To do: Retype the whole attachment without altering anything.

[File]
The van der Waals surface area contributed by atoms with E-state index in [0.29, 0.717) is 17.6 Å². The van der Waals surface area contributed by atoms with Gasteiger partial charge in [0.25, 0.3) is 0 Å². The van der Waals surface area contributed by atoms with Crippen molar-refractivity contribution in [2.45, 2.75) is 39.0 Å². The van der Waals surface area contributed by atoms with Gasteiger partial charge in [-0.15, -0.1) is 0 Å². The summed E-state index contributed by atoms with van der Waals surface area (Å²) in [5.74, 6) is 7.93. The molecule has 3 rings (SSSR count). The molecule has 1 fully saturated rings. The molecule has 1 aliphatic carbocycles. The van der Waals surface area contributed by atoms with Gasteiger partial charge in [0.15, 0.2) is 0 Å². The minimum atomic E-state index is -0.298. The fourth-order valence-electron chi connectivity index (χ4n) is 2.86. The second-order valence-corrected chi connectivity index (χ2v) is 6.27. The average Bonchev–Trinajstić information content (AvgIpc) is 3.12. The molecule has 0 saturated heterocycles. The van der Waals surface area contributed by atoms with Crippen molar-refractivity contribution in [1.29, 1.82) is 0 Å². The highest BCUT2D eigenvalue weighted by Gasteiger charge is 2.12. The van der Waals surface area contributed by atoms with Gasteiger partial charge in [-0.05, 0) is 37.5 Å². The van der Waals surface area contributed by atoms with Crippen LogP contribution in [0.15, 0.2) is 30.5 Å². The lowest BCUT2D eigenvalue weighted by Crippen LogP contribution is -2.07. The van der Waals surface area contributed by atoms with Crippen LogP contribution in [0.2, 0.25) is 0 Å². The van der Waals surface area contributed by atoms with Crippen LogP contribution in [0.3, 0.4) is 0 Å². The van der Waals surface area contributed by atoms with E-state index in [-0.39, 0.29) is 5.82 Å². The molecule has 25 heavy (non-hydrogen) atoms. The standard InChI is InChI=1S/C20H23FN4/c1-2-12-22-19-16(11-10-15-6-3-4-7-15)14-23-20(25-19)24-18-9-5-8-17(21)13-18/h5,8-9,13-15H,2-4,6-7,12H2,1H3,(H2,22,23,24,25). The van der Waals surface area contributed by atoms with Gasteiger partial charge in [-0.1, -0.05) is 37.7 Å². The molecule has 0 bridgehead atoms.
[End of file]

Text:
The van der Waals surface area contributed by atoms with E-state index in [0.29, 0.717) is 17.6 Å². The van der Waals surface area contributed by atoms with Gasteiger partial charge in [0.25, 0.3) is 0 Å². The van der Waals surface area contributed by atoms with Crippen molar-refractivity contribution in [2.45, 2.75) is 39.0 Å². The van der Waals surface area contributed by atoms with Gasteiger partial charge in [-0.15, -0.1) is 0 Å². The summed E-state index contributed by atoms with van der Waals surface area (Å²) in [5.74, 6) is 7.93. The molecule has 3 rings (SSSR count). The molecule has 1 fully saturated rings. The molecule has 1 aliphatic carbocycles. The van der Waals surface area contributed by atoms with Gasteiger partial charge in [0.15, 0.2) is 0 Å². The minimum atomic E-state index is -0.298. The fourth-order valence-electron chi connectivity index (χ4n) is 2.86. The second-order valence-corrected chi connectivity index (χ2v) is 6.27. The average Bonchev–Trinajstić information content (AvgIpc) is 3.12. The molecule has 0 saturated heterocycles. The van der Waals surface area contributed by atoms with Crippen molar-refractivity contribution in [1.29, 1.82) is 0 Å². The highest BCUT2D eigenvalue weighted by Gasteiger charge is 2.12. The van der Waals surface area contributed by atoms with Gasteiger partial charge in [-0.05, 0) is 37.5 Å². The van der Waals surface area contributed by atoms with Crippen LogP contribution in [0.15, 0.2) is 30.5 Å². The lowest BCUT2D eigenvalue weighted by Crippen LogP contribution is -2.07. The van der Waals surface area contributed by atoms with Crippen LogP contribution in [0.2, 0.25) is 0 Å². The van der Waals surface area contributed by atoms with Crippen LogP contribution in [0.3, 0.4) is 0 Å². The van der Waals surface area contributed by atoms with E-state index in [-0.39, 0.29) is 5.82 Å². The molecule has 25 heavy (non-hydrogen) atoms. The standard InChI is InChI=1S/C20H23FN4/c1-2-12-22-19-16(11-10-15-6-3-4-7-15)14-23-20(25-19)24-18-9-5-8-17(21)13-18/h5,8-9,13-15H,2-4,6-7,12H2,1H3,(H2,22,23,24,25). The van der Waals surface area contributed by atoms with Gasteiger partial charge in [-0.1, -0.05) is 37.7 Å². The molecule has 0 bridgehead atoms.